• Rusty H. Dec 15, 2017

    "Net neutrality" only came into being, in 2015, when the Obama administration signed it. The FCC just undid the rule. I remember having good access to the internet in 2015, so undoing this, just removes another layer of government. Now, if the ISP's are STUPID enough to start jacking around, you know good and well congress will do something about it, for good or bad.


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  • Mark
    • Admin
    Dec 17, 2017 Link to comment

    This vote meant nothing to the average consumer only the people who use massive amounts of data will be affected.

  • "Net Neutrality" allowed for more Consumer Protection ..... but if any Internet Service Provider wants to mess with a Customer? There are enough ISP's out there to replace your existing ISP; and I can't believe they would all be this stupid to throttle / block your internet access (in fact? the 1st thing I'd do as an ISP is guarantee what my Customers want - and market that as my slogan!)

    Personally? I'm staying with Cox Communication for "Internet Only" here in Las Vegas; until a 5G Network comes to town (I'm with MetroPCS - which uses T-Mobiles's Network - and it's only a matter of time before I bundle Phone / Internet under a 5G Network with them!). I'm not a "Data Hog"! I don't waste 4G LTE / WiFi data - I only use when necessary (Netlfix, Hulu, News) and love my Digital Antenna (Stateside? You get what you want + plenty of free "Digital Sub Channels" - ME TV, THIS TV, HEROES & ICONS, COMET TV, etc!)

    I'm all for "Consumer Protection"; which means I support a more "Free / Open Marketplace" vs just "Net Neutrality" (what does this mean? it means all of those homes - condos - apartments out here that Cox Communication pre-wired during construction for Cable / Internet have to allow for a Competitor to come in and offer the same - or better - service vs holding a legal "nope we won't allow that" clause ... and yeah that's what killed getting Google Fiber here in Las Vegas!)

  • "Net neutrality" only came into being, in 2015, when the Obama administration signed it. The FCC just undid the rule. I remember having good access to the internet in 2015, so undoing this, just removes another layer of government. Now, if the ISP's are STUPID enough to start jacking around, you know good and well congress will do something about it, for good or bad.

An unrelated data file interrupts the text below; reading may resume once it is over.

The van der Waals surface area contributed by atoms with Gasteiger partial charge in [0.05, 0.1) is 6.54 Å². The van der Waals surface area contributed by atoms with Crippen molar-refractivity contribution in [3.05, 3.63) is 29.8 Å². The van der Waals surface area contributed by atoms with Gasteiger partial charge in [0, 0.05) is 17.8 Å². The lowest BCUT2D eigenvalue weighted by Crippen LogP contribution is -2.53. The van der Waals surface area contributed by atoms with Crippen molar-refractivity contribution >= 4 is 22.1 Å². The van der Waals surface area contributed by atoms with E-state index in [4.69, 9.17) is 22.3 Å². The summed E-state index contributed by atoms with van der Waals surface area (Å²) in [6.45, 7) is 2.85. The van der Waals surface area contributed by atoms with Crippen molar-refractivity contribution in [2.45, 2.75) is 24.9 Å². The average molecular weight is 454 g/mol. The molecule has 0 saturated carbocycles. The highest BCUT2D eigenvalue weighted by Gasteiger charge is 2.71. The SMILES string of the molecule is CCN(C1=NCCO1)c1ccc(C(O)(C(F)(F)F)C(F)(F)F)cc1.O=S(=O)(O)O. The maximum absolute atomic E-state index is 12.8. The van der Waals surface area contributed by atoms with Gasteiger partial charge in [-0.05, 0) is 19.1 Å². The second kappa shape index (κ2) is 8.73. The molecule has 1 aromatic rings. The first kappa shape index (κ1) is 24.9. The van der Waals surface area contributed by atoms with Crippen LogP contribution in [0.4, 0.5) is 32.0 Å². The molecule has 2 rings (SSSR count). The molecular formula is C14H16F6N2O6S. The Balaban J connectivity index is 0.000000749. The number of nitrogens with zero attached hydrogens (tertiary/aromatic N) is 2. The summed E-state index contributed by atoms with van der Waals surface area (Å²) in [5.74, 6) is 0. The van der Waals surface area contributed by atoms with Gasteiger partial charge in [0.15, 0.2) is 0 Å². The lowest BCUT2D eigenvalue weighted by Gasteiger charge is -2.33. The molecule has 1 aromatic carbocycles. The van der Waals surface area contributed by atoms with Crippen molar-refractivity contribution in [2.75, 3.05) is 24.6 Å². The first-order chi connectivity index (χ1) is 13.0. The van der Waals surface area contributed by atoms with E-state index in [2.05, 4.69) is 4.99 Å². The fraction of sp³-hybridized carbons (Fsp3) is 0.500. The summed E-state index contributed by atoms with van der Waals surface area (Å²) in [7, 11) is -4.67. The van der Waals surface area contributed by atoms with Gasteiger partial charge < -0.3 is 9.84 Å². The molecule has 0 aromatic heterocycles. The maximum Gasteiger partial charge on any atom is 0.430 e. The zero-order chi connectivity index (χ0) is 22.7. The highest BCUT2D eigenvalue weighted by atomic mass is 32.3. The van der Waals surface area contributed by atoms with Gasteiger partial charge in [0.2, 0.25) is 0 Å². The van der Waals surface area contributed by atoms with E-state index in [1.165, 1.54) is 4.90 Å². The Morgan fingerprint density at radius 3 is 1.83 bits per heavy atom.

• '83% of Americans overall were in favor of keeping the regulations' - is this true? How they can approve something where 83% of people are against it? This is just horrible, they really don't care about people at all

  • Near term, while the ISPs are likely to continue trying to buy up content streams (AT&T / Time Warner) for future fast-laning under their oligopolies, this is going to be a lot like Trump's noisy but failed attempt to move America back to coal-fueled electricity and reverse industry's commitments to stop climate change - big corporations are not going to risk wasting billions on Trump's ideas, in this case reconfiguring their "last mile" broadband delivery and alienating end-users, if Trump and his FCC are just a political blip. Over the long term, if the GOP survives the next election cycle, it's a lousy decision that will turn the internet into cable TV: crushing startups, jacking up prices for decent service, and cementing the position of content giants in the market. (Whatever happens, the three painted young courtesans on the FCC will scrub their rouge and mascara, throw off their feather boas and fishnet stockings, and step into limousines as new Directors on the Boards of the ISPs.)

    • OMG, what did we do before 2015 when it didn't exist? I don't remember the world falling apart but I do remember Obama giving the keys to the internet to the UN. How's that for government regulation for ya!?!?!?

      • I'm here in Canada with NN, and in 2015 I was paying C$80 (U$60) a month for 5mb down and 1mb up on DSL -with a 60gb cap. Now I've got fibre optic 300mb both ways for the same money with 125gb cap. There are obligations to improve rural services in a much tougher geography than the USA. The oligopoly services here are regulated more or less as they should be, and still making tons of money. The US last mile infrastructure, built before Obama's rules, is nothing to brag about by comparison with any advanced western economy and costs for service are laughable compared with developed Asia and Western Europe. That's what you did before 2015, and it was the ISPs early tries at privileging content with some pretty hot pushback that motivated the NN rules - they didn't come out of the blue.

  •   31
    Deactivated Account Dec 15, 2017 Link to comment

    it's gonna be a big beautiful business opportunity..
    greed for profit Trumps democracy.